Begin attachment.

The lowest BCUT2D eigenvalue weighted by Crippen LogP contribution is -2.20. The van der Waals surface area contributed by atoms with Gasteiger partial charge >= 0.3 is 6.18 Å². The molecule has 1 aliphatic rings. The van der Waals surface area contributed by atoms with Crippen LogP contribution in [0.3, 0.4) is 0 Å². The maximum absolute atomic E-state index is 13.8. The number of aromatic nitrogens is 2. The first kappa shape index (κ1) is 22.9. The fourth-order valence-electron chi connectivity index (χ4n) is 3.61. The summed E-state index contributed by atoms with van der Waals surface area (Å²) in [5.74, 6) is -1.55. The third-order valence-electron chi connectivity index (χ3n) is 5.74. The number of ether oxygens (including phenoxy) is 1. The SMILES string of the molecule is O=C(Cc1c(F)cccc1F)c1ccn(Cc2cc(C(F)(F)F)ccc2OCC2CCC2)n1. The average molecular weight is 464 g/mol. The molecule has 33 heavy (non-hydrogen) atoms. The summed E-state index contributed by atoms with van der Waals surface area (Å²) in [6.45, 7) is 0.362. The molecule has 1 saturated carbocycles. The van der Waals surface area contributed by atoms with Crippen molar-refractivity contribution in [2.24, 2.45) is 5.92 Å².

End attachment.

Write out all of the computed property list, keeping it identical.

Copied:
The lowest BCUT2D eigenvalue weighted by Crippen LogP contribution is -2.20. The van der Waals surface area contributed by atoms with Gasteiger partial charge >= 0.3 is 6.18 Å². The molecule has 1 aliphatic rings. The van der Waals surface area contributed by atoms with Crippen LogP contribution in [0.3, 0.4) is 0 Å². The maximum absolute atomic E-state index is 13.8. The number of aromatic nitrogens is 2. The first kappa shape index (κ1) is 22.9. The fourth-order valence-electron chi connectivity index (χ4n) is 3.61. The summed E-state index contributed by atoms with van der Waals surface area (Å²) in [5.74, 6) is -1.55. The third-order valence-electron chi connectivity index (χ3n) is 5.74. The number of ether oxygens (including phenoxy) is 1. The SMILES string of the molecule is O=C(Cc1c(F)cccc1F)c1ccn(Cc2cc(C(F)(F)F)ccc2OCC2CCC2)n1. The average molecular weight is 464 g/mol. The molecule has 33 heavy (non-hydrogen) atoms. The summed E-state index contributed by atoms with van der Waals surface area (Å²) in [6.45, 7) is 0.362. The molecule has 1 saturated carbocycles. The van der Waals surface area contributed by atoms with Crippen molar-refractivity contribution in [2.24, 2.45) is 5.92 Å².